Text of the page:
Location, Location, Location! - Moving a Beehive

When moving a beehive there are a few things you need to remember, be it a short distance across the garden, or a longer journey to a new location. We'll guide you through both scenarios, and there are a few essentials you need to remember:

 

 

Location, Location, Location! - Moving a Beehive

Suit up - Bees can become agitated when their home is moving around, and who can blame them? So it's important that you wear protective gear such as a full bee suit, including gloves and veil when moving your hive. Even if you've sealed the hive, there's always a chance some bees could find a way out, or there may be stragglers around that won't appreciate your efforts.

Strap up – When moving a beehive, it's important to make sure it all stays together. You can secure the baseboard to the brood box using straps. For long distance moves, we use a couple of ratchet straps to be safe. For shorter moves, a single strap should be enough.

Shut the door! Or don't The distance you plan to travel will dictate whether or not you should seal the entrance of your beehive before moving. For moves of less than 30 feet, we recommend leaving the hive open. Anything longer and you should seal up the entrance. The best time to do this is at night, or very early in the morning while all the bees are inside the hive. This way you will avoid losing any bees that are out foraging. If there are some bees around the entrance to the hive, use your smoker to gently encourage them back inside. There's no need to blow smoke into the hive, but a few puffs around the entrance should be enough to send them inside. When they're in, you can block up the entrance. We like to use steel wool, which can be pushed into the entrance. You can also cover the entrance with mesh, and secure it with tape or staples. Don't forget to close the roof- the Flow Hive 2 comes with a plug, if you've got the Flow Hive Classic you'll need to block the hole in the inner cover, this can be done easily with some mesh.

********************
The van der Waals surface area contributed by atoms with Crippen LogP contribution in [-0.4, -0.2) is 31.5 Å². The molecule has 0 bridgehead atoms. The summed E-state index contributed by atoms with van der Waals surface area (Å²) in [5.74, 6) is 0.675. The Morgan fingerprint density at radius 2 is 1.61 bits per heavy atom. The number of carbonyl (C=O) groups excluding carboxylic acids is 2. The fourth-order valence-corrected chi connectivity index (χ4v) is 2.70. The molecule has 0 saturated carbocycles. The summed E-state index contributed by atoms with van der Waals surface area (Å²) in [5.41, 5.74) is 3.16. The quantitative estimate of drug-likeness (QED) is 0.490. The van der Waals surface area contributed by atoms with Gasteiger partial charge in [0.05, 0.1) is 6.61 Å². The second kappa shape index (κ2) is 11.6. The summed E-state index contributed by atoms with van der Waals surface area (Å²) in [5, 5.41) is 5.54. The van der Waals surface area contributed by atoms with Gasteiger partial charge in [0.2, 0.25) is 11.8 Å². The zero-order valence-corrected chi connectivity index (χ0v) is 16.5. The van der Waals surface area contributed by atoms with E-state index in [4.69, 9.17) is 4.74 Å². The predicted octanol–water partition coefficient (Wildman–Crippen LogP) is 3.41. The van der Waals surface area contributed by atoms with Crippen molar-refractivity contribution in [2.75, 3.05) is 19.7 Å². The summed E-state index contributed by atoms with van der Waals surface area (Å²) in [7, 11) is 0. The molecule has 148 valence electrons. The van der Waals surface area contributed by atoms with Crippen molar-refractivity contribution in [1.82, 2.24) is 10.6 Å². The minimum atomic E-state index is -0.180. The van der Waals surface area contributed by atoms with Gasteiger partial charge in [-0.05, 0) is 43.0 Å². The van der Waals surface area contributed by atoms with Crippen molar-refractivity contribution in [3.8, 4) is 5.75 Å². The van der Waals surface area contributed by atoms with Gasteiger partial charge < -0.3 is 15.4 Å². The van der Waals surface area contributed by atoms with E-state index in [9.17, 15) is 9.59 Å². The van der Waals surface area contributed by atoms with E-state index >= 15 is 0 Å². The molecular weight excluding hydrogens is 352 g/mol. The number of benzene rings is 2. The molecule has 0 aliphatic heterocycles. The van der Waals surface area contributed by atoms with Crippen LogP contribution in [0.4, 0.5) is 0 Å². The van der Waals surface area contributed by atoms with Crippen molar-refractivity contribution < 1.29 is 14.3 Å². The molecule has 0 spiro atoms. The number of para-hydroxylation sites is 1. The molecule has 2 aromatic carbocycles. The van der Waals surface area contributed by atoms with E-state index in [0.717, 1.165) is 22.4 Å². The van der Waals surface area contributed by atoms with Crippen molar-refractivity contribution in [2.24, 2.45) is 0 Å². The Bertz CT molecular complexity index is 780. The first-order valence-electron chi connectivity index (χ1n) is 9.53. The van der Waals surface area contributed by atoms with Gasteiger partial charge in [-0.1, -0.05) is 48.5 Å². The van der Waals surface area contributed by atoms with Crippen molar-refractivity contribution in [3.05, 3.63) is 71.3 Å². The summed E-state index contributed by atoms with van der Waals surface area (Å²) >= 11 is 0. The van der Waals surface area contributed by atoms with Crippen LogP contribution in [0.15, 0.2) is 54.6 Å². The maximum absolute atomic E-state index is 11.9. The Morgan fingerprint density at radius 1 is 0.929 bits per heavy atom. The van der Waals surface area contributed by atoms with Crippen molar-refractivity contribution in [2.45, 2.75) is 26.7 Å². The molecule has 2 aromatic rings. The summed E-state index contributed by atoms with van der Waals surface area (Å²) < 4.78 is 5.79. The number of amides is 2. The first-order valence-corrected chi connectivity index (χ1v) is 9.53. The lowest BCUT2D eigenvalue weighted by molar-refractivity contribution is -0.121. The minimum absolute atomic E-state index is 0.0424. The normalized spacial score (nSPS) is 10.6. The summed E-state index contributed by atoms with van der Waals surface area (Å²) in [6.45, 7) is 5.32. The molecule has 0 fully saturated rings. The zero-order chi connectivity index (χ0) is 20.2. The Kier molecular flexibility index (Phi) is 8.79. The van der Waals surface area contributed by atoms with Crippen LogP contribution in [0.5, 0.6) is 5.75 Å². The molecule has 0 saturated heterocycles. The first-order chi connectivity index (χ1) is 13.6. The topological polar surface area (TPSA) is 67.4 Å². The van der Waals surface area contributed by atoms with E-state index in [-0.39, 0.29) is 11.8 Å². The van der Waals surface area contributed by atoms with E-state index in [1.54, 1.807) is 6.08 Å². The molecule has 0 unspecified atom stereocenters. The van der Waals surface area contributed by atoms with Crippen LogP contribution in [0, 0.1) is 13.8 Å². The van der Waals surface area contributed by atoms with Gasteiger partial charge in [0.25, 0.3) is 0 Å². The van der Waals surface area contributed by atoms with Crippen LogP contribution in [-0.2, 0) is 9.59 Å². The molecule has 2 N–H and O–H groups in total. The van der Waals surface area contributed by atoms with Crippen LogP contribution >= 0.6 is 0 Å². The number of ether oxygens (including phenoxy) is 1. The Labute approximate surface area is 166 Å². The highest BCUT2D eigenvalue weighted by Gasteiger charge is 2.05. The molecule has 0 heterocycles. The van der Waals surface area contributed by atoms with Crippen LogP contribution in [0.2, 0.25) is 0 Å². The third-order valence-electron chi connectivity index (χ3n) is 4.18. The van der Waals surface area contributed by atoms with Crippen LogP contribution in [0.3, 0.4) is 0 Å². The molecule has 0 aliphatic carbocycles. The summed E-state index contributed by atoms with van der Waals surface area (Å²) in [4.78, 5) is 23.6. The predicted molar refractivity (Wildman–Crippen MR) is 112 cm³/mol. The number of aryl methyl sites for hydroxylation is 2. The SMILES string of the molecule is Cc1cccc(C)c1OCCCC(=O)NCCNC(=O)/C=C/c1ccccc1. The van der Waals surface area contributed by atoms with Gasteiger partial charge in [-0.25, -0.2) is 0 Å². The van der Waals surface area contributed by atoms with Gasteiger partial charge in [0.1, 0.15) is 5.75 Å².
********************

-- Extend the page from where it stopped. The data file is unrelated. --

Keep it cool – Beehives can heat up very quickly, so ventilation is really important! When sealing your hive before moving it, always make sure that air can circulate. Flow Hives come with inbuilt ventilation control, so ensure that this is open. If you've got a screened baseboard, ventilation is taken care of. If not, you'll want to use mesh, which you can staple or tape over the entrance. Also, be careful not to leave the hive in direct sunlight for too long.

 

No place like home – Bees are oriented to where their hive is located. When moving a beehive, we want to ensure that the bees will get used to their new home, and not return to their original hive location. The distance you want to move your hive will determine the method you should use. If you're going more than 4 miles, then the bees won't recognize the new area and are unlikely to return to the old spot. If you're moving a shorter distance than that, you'll have to take some steps to ensure the bees can find the hive at the new location.